haven't changed a bit since college.

Oh! Ha-ha-ha.

- College, those were the fun days.
- Oh, yeah.

Say, you remember that time I
fixed you up with a blind date?

I told you it was with
the homecoming queen,

but it was that girl sh*t-putter with
the butch haircut and the buck teeth?


Yeah, yeah.

Oh, she had a kooky
name. I can't think of it now.


Clotendorf! That's
right, Clotendorf.

You'd think with a name like
that, she'd have changed it.

She did.

It's now Mrs. Mooney.


I didn't know. I'm sorry.

You're sorry.

Well, let's get to
something else.

How about having
some lunch, Ernie?

- Let's look this over.
- Oh, that looks good.

Ernie, listen to this.

"Enter our contest for
Boss of the Year Award.

The title will be awarded
on the basis of the best letter

singing the praises of
the contestant's boss."

Anything I'd write about my
boss, I'd have to write on a wall.


Yeah, yeah, I feel the same way.

But I'm being considered for an
important job in San Francisco.

If I could get this award
for my boss, I'd be set.

Maybe you have somebody down
at the bank who majored in literature

and has a talent for
writing to help you out.

No, I wouldn't want
anyone at the bank to know

- that I'd entered this contest.
- Why not?

They'd think I was
buttering up the boss.

Besides, if I lost, I'd be the
laughing stock of every coffee break.

But if you won,
they'd have to know.

If I won, it wouldn't matter. I'd
be on my way to San Francisco.

- Ha-ha-ha, of course.
- I've got to think about that.

Here you are, gentlemen.

- Sloe gin and root beer.
- Ah.

Only a coward
won't drink it down.

I'd forgotten how good that is.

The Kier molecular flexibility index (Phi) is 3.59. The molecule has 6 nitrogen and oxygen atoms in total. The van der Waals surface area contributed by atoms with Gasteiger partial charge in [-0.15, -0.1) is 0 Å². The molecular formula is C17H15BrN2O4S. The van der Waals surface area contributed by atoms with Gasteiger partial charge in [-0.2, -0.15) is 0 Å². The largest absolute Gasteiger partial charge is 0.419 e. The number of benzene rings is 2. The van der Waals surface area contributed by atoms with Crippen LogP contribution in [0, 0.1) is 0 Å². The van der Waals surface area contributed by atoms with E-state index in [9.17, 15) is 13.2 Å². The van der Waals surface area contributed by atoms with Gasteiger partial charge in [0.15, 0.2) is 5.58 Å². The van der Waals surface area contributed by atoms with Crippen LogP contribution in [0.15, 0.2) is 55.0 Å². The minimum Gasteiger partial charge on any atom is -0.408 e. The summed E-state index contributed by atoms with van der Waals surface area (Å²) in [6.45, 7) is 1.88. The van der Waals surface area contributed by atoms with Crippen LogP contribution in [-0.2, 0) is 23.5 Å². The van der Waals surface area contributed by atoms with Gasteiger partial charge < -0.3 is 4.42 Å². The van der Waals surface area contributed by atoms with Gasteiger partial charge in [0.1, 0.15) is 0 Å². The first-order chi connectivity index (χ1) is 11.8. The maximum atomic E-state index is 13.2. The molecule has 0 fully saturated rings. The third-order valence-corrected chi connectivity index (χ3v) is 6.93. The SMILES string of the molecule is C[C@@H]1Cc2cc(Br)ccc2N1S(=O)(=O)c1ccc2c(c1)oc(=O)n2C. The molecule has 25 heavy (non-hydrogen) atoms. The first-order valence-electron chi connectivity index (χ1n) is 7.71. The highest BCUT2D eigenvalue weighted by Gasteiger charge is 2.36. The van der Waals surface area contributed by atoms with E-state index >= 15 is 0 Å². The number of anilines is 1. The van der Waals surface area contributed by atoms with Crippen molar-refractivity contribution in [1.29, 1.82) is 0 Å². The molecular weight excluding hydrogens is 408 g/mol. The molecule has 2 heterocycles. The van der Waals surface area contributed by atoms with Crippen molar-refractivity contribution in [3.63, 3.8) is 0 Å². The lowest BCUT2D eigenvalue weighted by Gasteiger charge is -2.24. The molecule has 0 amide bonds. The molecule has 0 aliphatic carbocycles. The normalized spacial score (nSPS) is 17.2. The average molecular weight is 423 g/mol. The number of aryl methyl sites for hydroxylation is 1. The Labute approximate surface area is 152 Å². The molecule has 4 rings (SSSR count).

Hi, Lucy.

Oh, hi Mary Jane. I thought
you were Mr. Mooney.

You ready to leave?

I can't leave till
Mr. Mooney gets back.

But he'll be here
in a few minutes.

What are you trying to hide?

Oh, I was just writing a letter.

The Businessman's Club is
having a contest for Boss of the Year,

and I was hoping I could write a
letter that could win it for Mr. Mooney.

But I don't want
him to know about it.

He's up for a big
job in San Francisco,

and I thought that this award
might impress Mr. Cheever enough

to get Mr. Mooney that job.

The way he treats you and you
want him named Boss of the Year?

- Boy, that's loyalty.
- Loyalty, smoyalty, Mary Jane.

I figure if he goes
to San Francisco,

any new boss I get
will be an improvement.

- Oh, hello, Mr. Mooney.
- Oh, hello, Mrs. Carmichael.

- You know my girlfriend?
- Oh, hello, Baby Jane.

Mary Jane!

Oh, I'm sorry.

Well, you can run along, Mrs.
Carmichael, I have work to do.

Oh, won't you need me
for dictation or anything?

Oh, no, this work is
of a confidential nature.

It's personal.
Personal. That's all.

- Okay, Mr. Mooney.
- Goodbye, Mr. Mooney.

- Bye, Mary Jane.
- Thank you. Good night.

Good night. Good night.

MOONEY: To look at my boss,
Mr. Cheever, one can see...

To look at my boss, Mr. Cheever,
one can see that he is considerate.

To look at my boss...

To look at my boss, Mr. Cheever,

one can see that he is a
lot like Abraham Lincoln.

Considerate, kind,
and intelligent.

A man of great
character and dignity.

Although bankers have a
reputation as cold, hard businessmen,

our Mr. Cheever operates with
great warmth and compassion.

He is admired for his
ability to get things done.

Among his fellow workers, he is
known as "Cheever the Achiever."

The merry twinkle in his eye
reflects the glorious sense of humor

that endears him to those of
us who serve this faithful man

who is for the people,

of the people and by the people.


What's the matter, Lucy?

Oh, it's no use.

I can never get this Boss of the Year
letter finished in time for the contest.

Aren't you making
any progress at all?

Well, I was going real
good, and then I got stuck.

Why don't you read me what you
have so far and maybe I can help you.

All right.

"I consider my employer,
Mr. Theodore J. Mooney,

a wonderful boss for
the following reasons..."

- Go on.
- That's where I got stuck.

Oh, it's no use.

I could never write a good enough
letter to win the contest anyway.

Yeah, it's pretty hard to sing the
praises of a boss like Mr. Mooney.

- Hey!
- What?

- That's it!
- What's it?

Sing the praises.

Maybe I should write my
letter in the form of a song.

Oh, you mean, like lyrics?

Yeah, that would really be
singing the praises of my boss.

That's a wonderful idea, Lucy.

We think of songs that describe what
working for Mr. Mooney is really like.

How about "Plenty of Nothing"?

I mean songs that
are complimentary.

Like what?

Well, uh, how about: